Court date set for commuters' case against Southern Railway
A commuters' group seeking a judicial review of the Government's handling of Southern Railway has secured a date for a court hearing to press its case.
The Association of British Commuters (ABC) will attend a so-called public permission hearing at the Royal Courts of Justice in London on June 29 - the same day as an overtime ban by Southern drivers starts in a dispute about driver-only operation.
Meanwhile, leaders of the Rail, Maritime and Transport union (RMT) will meet this week to decide their next move in the long-running rows at Southern, Merseyrail and Northern about driver-only trains.
ABC said the court hearing will finally bring the principles of the case into the public arena and could lead to a full-blown judicial review.
Southern's 300,000 passengers have suffered more than a year of disruption because of strikes, staff shortages and other problems, with the Government being criticised for its role in the crisis.
The group's case is being supported by the disabled and older people's charity Transport For All.
Summer Dean, of ABC, said the court date will be the most important day in its campaign, and was the only chance of bringing the "never-ending rail crisis" to a close.
"Passengers are the only people who still don't have a voice in this fiasco, and many thousands of them support us in our efforts to reveal the truth behind the Department for Transport's involvement in Southern Rail."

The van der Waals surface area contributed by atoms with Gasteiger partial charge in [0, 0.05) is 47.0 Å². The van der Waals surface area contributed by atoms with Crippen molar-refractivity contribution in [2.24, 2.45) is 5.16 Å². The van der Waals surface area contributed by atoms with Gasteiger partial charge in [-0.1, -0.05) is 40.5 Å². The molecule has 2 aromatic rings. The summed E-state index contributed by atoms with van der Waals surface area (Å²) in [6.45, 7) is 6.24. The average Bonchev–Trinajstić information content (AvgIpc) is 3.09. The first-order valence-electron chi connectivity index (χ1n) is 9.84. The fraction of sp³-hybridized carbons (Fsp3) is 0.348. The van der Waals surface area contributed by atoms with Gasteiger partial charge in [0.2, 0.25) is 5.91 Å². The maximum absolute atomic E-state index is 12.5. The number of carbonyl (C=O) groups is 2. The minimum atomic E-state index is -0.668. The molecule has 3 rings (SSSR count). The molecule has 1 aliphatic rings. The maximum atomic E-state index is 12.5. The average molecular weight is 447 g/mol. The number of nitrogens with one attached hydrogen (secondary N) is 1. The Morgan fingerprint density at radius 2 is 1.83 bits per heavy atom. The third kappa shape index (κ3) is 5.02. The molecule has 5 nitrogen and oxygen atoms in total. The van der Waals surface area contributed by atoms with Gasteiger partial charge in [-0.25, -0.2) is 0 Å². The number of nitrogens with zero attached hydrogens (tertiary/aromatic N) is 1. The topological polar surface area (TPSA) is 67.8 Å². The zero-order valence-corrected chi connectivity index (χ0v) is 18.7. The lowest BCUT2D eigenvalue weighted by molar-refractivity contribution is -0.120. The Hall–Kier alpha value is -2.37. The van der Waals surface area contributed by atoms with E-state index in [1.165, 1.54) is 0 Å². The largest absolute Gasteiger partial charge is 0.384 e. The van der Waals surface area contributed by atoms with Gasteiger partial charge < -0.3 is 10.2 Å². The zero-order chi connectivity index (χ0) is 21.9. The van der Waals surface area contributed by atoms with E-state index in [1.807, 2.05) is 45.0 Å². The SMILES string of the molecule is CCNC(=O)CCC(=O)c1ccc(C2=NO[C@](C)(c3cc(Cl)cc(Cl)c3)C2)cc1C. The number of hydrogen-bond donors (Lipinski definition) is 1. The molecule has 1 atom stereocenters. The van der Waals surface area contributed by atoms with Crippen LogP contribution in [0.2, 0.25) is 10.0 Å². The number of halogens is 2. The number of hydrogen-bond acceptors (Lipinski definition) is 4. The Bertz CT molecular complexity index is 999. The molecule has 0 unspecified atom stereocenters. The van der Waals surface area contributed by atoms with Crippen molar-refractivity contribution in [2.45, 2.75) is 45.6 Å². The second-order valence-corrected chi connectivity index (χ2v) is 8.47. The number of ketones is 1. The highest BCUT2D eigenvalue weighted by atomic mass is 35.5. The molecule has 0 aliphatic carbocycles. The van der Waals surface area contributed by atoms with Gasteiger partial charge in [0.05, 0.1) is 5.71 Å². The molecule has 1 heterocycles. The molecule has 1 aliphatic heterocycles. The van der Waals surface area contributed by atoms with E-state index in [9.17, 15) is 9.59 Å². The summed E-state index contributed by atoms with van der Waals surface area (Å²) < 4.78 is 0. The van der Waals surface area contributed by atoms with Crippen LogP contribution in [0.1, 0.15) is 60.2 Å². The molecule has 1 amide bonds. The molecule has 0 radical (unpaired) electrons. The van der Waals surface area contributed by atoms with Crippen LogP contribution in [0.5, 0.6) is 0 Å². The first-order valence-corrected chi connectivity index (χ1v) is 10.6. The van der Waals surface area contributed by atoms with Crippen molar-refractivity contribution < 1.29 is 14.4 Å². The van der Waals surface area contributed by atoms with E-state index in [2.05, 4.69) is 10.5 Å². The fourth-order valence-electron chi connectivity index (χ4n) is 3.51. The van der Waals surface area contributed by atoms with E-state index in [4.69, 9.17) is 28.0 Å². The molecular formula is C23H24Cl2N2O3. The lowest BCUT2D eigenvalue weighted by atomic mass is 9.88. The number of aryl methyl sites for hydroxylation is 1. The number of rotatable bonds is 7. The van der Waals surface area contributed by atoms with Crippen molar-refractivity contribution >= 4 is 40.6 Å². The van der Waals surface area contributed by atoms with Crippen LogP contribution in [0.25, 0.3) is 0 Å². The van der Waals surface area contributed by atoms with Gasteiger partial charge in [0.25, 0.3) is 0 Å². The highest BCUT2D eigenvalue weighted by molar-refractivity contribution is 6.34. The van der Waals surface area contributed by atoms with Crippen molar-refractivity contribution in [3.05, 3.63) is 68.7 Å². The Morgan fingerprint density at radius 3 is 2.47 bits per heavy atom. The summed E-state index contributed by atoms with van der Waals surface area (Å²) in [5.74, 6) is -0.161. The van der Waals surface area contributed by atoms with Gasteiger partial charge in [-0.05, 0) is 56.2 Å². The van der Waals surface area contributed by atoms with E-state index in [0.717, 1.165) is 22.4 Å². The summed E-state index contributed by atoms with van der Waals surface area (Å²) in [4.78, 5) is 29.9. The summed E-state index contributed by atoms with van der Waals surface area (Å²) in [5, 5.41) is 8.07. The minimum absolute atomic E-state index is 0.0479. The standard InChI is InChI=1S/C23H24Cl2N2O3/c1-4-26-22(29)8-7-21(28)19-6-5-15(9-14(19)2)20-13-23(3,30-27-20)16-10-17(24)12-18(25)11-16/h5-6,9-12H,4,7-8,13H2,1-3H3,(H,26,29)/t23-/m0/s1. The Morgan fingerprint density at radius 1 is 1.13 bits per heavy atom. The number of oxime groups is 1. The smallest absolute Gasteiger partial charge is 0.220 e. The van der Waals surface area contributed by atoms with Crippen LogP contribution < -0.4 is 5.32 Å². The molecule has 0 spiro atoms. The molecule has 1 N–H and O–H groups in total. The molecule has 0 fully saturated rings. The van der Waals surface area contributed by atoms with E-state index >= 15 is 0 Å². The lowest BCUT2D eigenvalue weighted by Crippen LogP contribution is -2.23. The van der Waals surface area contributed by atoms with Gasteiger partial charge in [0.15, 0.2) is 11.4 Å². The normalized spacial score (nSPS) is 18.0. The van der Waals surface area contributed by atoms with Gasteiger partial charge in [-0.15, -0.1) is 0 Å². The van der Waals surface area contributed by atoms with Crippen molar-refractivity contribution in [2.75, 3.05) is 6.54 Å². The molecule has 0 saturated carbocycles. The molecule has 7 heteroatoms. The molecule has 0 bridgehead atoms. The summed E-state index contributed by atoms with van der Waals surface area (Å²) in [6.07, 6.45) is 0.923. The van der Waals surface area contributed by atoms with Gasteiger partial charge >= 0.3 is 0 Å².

Emily Yates, also of ABC, said: "With half of our case being based on the issue of the Government's unreasonable delay in acting on Southern Rail, the irony is that our case has only got stronger in the four and a half months it has been under consideration.
"This case has already been delayed beyond any of our expectations and it is now long past time for us to meet the DfT in court."
Catherine Smith, campaigns and outreach officer at Transport For All, said: "It's shameful that disabled passengers have been allowed to bear the brunt of Southern Rail's failures.
"We have the same right to travel as everybody else, but Govia Thameslink Railway's management has left many disabled people locked out of our rail network.
"This case is a fantastic opportunity to ensure that disabled people's voices are heard and to ensure that our railways are accessible to everyone."
RMT general secretary Mick Cash said: "The spotlight is now well and truly back on the basket-case Southern Rail franchise and their unconditional support from this minority government regardless of the safety and service consequences.
"RMT's executive will be considering the next steps in the guards' and drivers' safety disputes this week."